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Act of War

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Act of War: Lyndon Johnson, North Korea, and the Capture of the Spy Ship Pueblo

As we have learned since 2001, if we didn’t know already, trying to assure national security is an ambiguous, messy business in part because it involves spying—one of the world’s oldest professions. Messy, but vicariously thrilling. If war is an attempt to achieve political ends by other means, so is spying. But wars are somewhat public events. Spying is mostly clandestine unless something goes wrong as it did with the spy ship the USS Pueblo. Hence, deniability is important. So is expendability. At the outset of the Pueblo incident President Johnson underlined this inconvenient truth when he told some Congressmen: “When you send out a spy, he sometimes does not come back.” But what if you send out eighty-two Americans, most of whom are unwitting and unknowing spies, and they get taken captive? Are they expendable?

In Jack Cheevers’ An Act of War, the answer is an unequivocally negative.

Before discussing a few of this story’s compelling intricacies, I’d like to consider briefly the implications of Cheever’s book title. What constitutes an act of war? From North Korea’s perspective, Pueblo’s electronic surveillance operating off its coast in January 1967, was warlike. From the U.S. point-of-view, the North Korean capture of the Pueblo in international waters was an act of war. So, both sides expressed public justification for going to war with each other. In this case, despite an immense amount of sabre rattling by both sides—troop concentrations, air power buildup, naval concentration—the national interests of neither the US nor North Korea included official war. Their interests were limited to getting the crew back on the one side and securing a U.S. admission of guilt on the other. In other words, diplomacy prevailed.

Cheevers, basing his book on vast amounts of source materials, recent interviews with survivors, and several other books on the topic, weaves a compelling, pell-mell account of the Pueblo’s near disastrous adventures. He keeps the crew of the Pueblo, particularly its captain, Commander “Pete” Bucher, precisely in the eye of the political hurricane that blew around and over them. They were held captive for eleven months and routinely abused physically and mentally. We are given detailed descriptions of this calculated brutality. Meanwhile, President Johnson, senior U.S. diplomats (both political and military), President Chung Hee Park of South Korea and General Chung Kuk Pak of North Korea acted and reacted, sometimes publicly, but mostly privately. Congress and the American media kept the crew’s ordeal immediate.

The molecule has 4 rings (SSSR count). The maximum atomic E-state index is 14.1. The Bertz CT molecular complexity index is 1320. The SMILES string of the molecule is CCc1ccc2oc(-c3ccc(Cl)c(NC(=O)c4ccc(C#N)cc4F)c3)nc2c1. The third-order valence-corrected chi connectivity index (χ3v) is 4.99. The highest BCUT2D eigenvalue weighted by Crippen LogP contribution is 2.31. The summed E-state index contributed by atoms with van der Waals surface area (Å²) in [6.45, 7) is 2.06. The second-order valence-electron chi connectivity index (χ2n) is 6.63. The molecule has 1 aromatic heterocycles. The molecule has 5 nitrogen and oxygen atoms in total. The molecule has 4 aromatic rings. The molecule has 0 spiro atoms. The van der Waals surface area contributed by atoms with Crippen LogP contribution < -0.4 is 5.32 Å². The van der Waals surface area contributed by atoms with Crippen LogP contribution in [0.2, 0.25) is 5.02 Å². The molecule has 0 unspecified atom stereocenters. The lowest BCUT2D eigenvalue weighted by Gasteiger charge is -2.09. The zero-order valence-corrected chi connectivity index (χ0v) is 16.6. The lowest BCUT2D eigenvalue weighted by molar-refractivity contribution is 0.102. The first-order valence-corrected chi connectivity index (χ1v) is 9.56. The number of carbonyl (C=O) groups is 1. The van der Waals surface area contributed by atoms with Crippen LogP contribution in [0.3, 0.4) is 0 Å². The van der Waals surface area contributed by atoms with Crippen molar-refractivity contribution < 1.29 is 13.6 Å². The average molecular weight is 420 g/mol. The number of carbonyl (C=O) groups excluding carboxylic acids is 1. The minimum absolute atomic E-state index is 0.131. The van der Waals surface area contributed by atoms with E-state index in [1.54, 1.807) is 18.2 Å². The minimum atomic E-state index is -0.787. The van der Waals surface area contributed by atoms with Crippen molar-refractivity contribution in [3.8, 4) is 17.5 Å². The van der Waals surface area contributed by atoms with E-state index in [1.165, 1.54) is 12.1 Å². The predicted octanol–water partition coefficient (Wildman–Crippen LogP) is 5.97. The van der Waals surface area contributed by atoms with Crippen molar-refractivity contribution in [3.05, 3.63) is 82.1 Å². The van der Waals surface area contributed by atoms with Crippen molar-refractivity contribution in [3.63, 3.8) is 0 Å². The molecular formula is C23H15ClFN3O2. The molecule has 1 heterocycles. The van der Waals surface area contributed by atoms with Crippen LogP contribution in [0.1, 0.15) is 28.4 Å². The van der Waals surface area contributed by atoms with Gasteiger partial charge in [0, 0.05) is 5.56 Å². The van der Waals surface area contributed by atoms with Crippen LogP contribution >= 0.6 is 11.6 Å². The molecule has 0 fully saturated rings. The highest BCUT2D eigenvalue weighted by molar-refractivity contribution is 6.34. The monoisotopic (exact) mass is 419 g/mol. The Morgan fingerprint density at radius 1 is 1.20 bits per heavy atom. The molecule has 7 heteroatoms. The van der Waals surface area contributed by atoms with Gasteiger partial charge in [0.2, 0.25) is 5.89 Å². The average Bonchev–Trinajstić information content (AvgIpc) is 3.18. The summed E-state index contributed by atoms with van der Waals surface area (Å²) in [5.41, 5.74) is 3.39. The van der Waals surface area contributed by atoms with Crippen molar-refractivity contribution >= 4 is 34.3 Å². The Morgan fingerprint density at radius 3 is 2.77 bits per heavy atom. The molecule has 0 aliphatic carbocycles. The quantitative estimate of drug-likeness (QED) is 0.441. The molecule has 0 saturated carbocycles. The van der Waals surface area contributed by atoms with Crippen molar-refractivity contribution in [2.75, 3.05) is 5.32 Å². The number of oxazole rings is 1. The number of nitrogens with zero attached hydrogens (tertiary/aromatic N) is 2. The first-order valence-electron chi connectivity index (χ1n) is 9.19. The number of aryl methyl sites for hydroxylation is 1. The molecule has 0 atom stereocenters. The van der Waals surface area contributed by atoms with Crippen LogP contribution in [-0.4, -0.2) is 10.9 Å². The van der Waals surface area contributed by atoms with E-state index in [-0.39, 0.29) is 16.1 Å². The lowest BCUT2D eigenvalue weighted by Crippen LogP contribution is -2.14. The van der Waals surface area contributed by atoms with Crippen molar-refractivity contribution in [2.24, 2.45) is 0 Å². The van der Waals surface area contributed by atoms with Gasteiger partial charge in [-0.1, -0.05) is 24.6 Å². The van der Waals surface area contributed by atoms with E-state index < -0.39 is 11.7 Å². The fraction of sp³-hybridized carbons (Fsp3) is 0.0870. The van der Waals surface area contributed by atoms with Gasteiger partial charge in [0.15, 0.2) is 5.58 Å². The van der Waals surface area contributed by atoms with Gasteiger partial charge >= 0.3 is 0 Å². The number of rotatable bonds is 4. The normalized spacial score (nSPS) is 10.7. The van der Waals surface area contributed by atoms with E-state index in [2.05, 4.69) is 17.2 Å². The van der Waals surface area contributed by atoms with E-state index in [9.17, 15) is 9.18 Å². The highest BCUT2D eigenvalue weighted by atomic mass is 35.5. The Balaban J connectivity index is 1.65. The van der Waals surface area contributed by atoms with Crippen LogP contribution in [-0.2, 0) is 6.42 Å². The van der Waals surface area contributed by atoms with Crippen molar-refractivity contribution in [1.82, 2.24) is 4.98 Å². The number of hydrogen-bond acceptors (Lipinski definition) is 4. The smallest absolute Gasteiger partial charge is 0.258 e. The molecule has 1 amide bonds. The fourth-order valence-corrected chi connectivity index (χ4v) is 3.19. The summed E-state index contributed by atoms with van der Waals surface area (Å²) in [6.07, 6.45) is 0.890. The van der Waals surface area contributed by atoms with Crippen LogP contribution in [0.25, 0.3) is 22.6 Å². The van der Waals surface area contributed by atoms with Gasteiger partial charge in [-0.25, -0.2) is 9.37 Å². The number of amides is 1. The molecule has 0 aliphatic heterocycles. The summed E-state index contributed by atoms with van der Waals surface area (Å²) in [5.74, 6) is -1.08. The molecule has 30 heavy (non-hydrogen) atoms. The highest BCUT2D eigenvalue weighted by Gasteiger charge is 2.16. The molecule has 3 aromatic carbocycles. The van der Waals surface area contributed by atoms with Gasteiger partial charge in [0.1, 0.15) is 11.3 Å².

Within a few days of the Pueblo’s capture, the U.S. and North Korea began exploring reconvening truce talks at Panmunjom, where the talks that brought the Korean War to a fitful truce in 1953. Although the U.S. tried to reassure President Park that the talks would not jeopardize South Korean security, he was neither amused nor reassured by the continued negotiations between the Americans and the North Koreans, talks that dragged on until December 23, 1967. Park was right in being more than wary. He believed that the capture of the Pueblo was in part an effort by the North Koreans to deflect bad publicity for the failed attack by North Korean assassins on the South Korean President just a few days previously, the Blue House raid. Preventing South Korea from launching a retaliatory strike against North Korea during the negotiations fell to LBJ’s masterful envoy, Cyrus Vance.

After eleven months of imprisonment, Commander Bucher and his men walked across a bridge separating North and South Korea, freed in time for Christmas and heroes’ welcomes. Their release required a diplomatic formula that was both clever and bewildering. I won’t tell you what it was. Moreover, their freedom comes about three-fourths through the book. The remaining chapters detail an extraordinary de-briefing, formal military review, and espionage revelations that stunned me. I suspect they will stun you, too.    – Neal Ferguson

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